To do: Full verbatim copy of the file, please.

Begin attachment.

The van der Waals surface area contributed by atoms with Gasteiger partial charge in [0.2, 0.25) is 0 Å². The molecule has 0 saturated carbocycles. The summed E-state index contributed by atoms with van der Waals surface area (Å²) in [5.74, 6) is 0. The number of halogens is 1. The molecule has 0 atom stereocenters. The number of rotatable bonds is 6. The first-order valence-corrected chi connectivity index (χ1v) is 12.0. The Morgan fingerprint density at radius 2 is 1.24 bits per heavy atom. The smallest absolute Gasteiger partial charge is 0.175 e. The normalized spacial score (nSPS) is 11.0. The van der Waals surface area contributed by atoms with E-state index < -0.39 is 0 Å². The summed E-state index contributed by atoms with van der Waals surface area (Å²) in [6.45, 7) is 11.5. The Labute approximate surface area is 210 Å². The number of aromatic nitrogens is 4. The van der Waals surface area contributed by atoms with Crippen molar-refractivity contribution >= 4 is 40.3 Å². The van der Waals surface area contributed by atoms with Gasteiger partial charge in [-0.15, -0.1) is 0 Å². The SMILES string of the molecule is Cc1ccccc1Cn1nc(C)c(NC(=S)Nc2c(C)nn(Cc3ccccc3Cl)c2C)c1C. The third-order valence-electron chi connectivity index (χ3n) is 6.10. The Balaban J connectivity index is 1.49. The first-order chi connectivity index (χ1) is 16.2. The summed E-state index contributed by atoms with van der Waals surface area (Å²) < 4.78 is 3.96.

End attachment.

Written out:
The van der Waals surface area contributed by atoms with Gasteiger partial charge in [0.2, 0.25) is 0 Å². The molecule has 0 saturated carbocycles. The summed E-state index contributed by atoms with van der Waals surface area (Å²) in [5.74, 6) is 0. The number of halogens is 1. The molecule has 0 atom stereocenters. The number of rotatable bonds is 6. The first-order valence-corrected chi connectivity index (χ1v) is 12.0. The Morgan fingerprint density at radius 2 is 1.24 bits per heavy atom. The smallest absolute Gasteiger partial charge is 0.175 e. The normalized spacial score (nSPS) is 11.0. The van der Waals surface area contributed by atoms with E-state index < -0.39 is 0 Å². The summed E-state index contributed by atoms with van der Waals surface area (Å²) in [6.45, 7) is 11.5. The Labute approximate surface area is 210 Å². The number of aromatic nitrogens is 4. The van der Waals surface area contributed by atoms with Crippen molar-refractivity contribution >= 4 is 40.3 Å². The van der Waals surface area contributed by atoms with Gasteiger partial charge in [-0.15, -0.1) is 0 Å². The SMILES string of the molecule is Cc1ccccc1Cn1nc(C)c(NC(=S)Nc2c(C)nn(Cc3ccccc3Cl)c2C)c1C. The third-order valence-electron chi connectivity index (χ3n) is 6.10. The Balaban J connectivity index is 1.49. The first-order chi connectivity index (χ1) is 16.2. The summed E-state index contributed by atoms with van der Waals surface area (Å²) < 4.78 is 3.96.